“Will those seeds grow to inspire some Temporary Users to leave the protective circle of the CUDC?“
In other words, he’s asking whether the Cleveland Urban Design Center’s Pop Up temporary events will inspire other groups and individuals around the city to start temporary uses of their own in otherwise abandoned lots.
For anyone out there who is reading this, we would love to hear back from you. Leave a comment and let us know about your experiences, ideas, and events that were/are all about temporary uses of vacant spaces.
And for anyone who is interested in starting a temporary event or use of a vacant space in Cleveland, there is a handy brochure in the back of the recent Pop Up City publication titled “Temporary Use Advice & Contacts”. It lets you know what kinds of permits you might need to get in order to use a space, and it’s also chock-full of advice from how to get sponsors to how many Port-O-Potties you may need. So, if you haven’t already, pick up a book and start igniting (please, not literally) Cleveland!
by marianne eppig.
This is an excerpt from Philipp Oswalt, Klaus Overmeyer, and Philipp Misselwitz’s article “Patterns of the Unplanned” that will be published in the Pop Up City journal to be released in February. Be sure to pick up a copy in order to learn more about temporary use strategies for vacant land!
“Temporary uses are unplanned, but they are present in every larger city. Often, they play an important role in a city’s public and cultural life as well as in its urban development, but they have thus far been almost completely ignored in official policymaking and city planning circles. But why do temporary uses occur in the first place? And how do they develop? Can structures be discovered in the unplanned?“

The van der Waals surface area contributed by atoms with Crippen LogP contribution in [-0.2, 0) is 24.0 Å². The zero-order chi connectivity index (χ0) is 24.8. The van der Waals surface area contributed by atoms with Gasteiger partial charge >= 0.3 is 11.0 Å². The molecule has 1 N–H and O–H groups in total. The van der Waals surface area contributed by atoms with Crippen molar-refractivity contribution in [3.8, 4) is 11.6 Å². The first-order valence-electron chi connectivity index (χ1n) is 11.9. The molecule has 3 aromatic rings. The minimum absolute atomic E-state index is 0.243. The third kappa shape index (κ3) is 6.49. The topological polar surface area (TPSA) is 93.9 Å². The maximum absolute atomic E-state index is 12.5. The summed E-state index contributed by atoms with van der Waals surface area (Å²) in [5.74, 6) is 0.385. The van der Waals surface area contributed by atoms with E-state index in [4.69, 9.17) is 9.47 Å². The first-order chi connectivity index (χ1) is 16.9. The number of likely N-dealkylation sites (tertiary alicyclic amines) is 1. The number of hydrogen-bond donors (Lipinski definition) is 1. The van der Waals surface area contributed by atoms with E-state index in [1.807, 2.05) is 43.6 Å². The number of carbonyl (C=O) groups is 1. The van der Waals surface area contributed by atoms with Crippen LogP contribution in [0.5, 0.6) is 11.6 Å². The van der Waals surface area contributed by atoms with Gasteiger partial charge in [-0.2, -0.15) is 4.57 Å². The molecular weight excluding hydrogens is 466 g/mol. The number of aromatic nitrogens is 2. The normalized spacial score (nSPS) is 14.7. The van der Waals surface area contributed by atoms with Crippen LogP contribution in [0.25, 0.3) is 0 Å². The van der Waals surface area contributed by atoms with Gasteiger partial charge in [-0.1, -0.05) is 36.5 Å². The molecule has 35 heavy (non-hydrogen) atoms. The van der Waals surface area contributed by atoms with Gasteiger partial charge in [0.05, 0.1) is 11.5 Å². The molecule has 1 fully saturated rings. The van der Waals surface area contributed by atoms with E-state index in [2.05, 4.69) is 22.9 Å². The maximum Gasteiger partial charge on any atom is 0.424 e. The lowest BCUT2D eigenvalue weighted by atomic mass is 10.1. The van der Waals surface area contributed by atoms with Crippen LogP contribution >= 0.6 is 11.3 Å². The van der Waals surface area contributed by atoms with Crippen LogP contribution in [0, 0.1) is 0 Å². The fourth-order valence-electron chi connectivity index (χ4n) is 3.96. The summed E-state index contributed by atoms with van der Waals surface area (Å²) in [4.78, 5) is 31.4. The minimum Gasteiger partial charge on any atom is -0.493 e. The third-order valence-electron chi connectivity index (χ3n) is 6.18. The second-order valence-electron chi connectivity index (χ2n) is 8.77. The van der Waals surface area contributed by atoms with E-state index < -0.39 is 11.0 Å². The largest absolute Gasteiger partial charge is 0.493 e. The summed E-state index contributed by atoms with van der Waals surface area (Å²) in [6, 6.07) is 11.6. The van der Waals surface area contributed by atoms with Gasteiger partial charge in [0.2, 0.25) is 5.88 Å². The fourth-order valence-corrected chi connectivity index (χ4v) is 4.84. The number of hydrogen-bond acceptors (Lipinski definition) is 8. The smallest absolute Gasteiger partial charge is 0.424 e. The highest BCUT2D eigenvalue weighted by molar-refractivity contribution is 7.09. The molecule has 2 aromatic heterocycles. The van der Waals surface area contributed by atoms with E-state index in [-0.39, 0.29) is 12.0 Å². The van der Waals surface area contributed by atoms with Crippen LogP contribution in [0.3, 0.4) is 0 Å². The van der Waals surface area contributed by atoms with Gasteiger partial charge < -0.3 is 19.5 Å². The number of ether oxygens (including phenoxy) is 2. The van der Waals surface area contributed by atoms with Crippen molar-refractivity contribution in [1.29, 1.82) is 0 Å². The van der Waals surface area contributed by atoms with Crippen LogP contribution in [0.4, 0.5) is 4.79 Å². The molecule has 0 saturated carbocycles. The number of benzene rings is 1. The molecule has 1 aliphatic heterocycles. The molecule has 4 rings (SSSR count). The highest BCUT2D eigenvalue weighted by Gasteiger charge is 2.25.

by marianne eppig.
This is a taste of Jennifer Malloy’s article “What is Left of Planning?! Residual Planning!” that will be published in the upcoming Pop Up City publication:
“Temporary space practitioners are dispersed throughout the shattered remains of shrinking cities in the United States and Europe, within eddies of vacant lots, abandoned buildings, and radical space strongholds – where community and social relations flourish through the production of art – and thrive as a counterculture of resistance to capitalist circuits of place-making. They temporarily remediate the leftovers of capitalism through radical interventions in urban spaces that begin to poke holes in the dominant frame of the city as an avenue for competition and exchange. Instead, the city is viewed as a place where community can be built and experienced, temporarily, while simultaneously creating alternative temporary uses for, and opportunities within, disused urban spaces. This paper discusses such countercultural urban development strategies through two case studies: the Midwest Radical Cultural Corridor in Chicago, Illinois and Hotel Neustadt in Halle, Germany.”
To read the rest of this article and to read others, be sure to pick up the new Pop Up City journal that will be coming out in February.
by marianne eppig.